Will Rothman clean up UW conglomerate?

Jay Rothman may be just the right choice to deal with UW Madison that has become a conglomerate.

The newly selected UW System president spent his career at Foley and Lardner, the state’s largest law firm, where he dealt with mergers, acquisitions and strategy for big corporations, like UW, they also had complicated corporate structures.

That should help him figure out what to do with the sprawling network of entities that include:

UW Health, a $3.8 billion health system that operates in several states and earned $550 million in 2021. It contributed $50 million to the mother ship, arguably, an inadequate return to UW Madison, which owns its buildings and receives below market rent.

Quartz, an HMO insurance company operates in four states. It had revenues of $1.8 billion in 2021. Its profits are murky because of payments to a range of owners. This is a non-core asset that could be worth as much as $500 million. What is the university doing in the health insurance business? A spin-out, as already done by Northwestern University, could provide funds for other UW System priorities. One example is the strategically necessary expansion of the engineering facilities at our two flagship campuses.

The Wisconsin Alumni Research Foundation (WARF) manages the university’s intellectual property. It has a long track record and now has assets of a whopping $3.9 billion. It runs as a separate entity. Its financials are not consolidated with UW Madison’s. Its license revenues have fallen off.

UW Madison Foundation, is another separate but related entity with more than $3 billion in assets.

At the system level is another complex of resources including 25 other campuses, other smaller foundations and a rich array of “centers” doing work in strategic academic sectors. All of the above require sophisticated, transparent and accountable governance.

The case can be made that financial oversight of the system as a whole and UW Madison in particular has been lacking. Inadequate governance can lead to problems. For example, some members of the Board of Regents in the past and at present have worked for organizations doing major business with UW Madison. Some UW affiliated board members are paid, others are not. The cross-overs may not rise to the glaring example of the Enron mess uncovered in 2001. But the cross-overs are certainly not transparent.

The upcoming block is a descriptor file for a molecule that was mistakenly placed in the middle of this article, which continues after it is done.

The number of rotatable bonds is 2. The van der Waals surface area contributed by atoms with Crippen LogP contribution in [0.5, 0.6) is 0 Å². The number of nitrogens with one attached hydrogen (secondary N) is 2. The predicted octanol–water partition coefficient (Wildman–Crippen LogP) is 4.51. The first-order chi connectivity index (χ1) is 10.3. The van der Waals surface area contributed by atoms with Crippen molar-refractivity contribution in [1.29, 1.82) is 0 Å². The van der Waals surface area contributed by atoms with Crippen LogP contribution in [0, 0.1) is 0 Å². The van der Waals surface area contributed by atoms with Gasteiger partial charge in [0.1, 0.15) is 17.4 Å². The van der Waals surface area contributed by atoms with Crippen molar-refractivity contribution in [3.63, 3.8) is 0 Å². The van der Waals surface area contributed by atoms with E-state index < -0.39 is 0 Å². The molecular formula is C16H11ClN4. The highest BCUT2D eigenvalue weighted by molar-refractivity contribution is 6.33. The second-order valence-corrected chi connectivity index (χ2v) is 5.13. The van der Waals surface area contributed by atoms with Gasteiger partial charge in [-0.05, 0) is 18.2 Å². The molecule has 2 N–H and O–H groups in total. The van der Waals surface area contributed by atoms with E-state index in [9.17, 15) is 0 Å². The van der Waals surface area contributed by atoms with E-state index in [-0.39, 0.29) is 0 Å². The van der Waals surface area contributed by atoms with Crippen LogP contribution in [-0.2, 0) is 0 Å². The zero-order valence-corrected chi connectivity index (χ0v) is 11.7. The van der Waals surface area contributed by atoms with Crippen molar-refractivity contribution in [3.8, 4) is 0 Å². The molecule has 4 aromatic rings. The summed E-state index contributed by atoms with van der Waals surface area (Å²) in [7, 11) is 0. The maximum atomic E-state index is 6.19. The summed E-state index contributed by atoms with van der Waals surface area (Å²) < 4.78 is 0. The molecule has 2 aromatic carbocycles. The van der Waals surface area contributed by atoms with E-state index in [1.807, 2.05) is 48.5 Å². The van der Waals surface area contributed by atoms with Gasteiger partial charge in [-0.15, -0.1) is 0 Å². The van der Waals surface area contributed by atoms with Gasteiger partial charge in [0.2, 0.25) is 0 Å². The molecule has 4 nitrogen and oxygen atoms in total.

There are solutions to conflicts of interest. Disclosure of cross-overs by directors and executives is a partial cure, as is recusal on key decisions. But major conflicts may require resignations.

With his deep experience in such matters, stemming from the Sarbanes-Oxley Reforms coming out of the Enron scandal and bankruptcy, Rothman will want to do an hygienic analysis of existing and future conflicts. Law firms have client conflict committees to make sure that its lawyers stay in bounds. (With 1100 lawyers at Foley, potential conflicts had to be numerous.)

In addition, the new president will want to do a deep assessment of the patchwork of audits up and down the system, including all related entities. He will want to make sure that national auditing firms are used. Both Ohio State and the University of Michigan use Price Waterhouse. Top level accounting horsepower is needed to track the complex financial dealings of UW Madison and beyond. Small firms can’t cut it.

The current UW financials, like Enron, lack consolidation. That makes its total assets hard to understand. High level university leaders must like it that way, but it’s a recipe for hanky-panky and insider deals. “Everywhere you look, they have created complex structures that are not transparent,” said Tom Hefty, a retired CEO and analyst of Wisconsin politics and economics.

That makes accountability almost impossible.

If Rothman accomplishes nothing else than cleaning up the financial reporting on the UW conglomerate, it would earn him a place in history.

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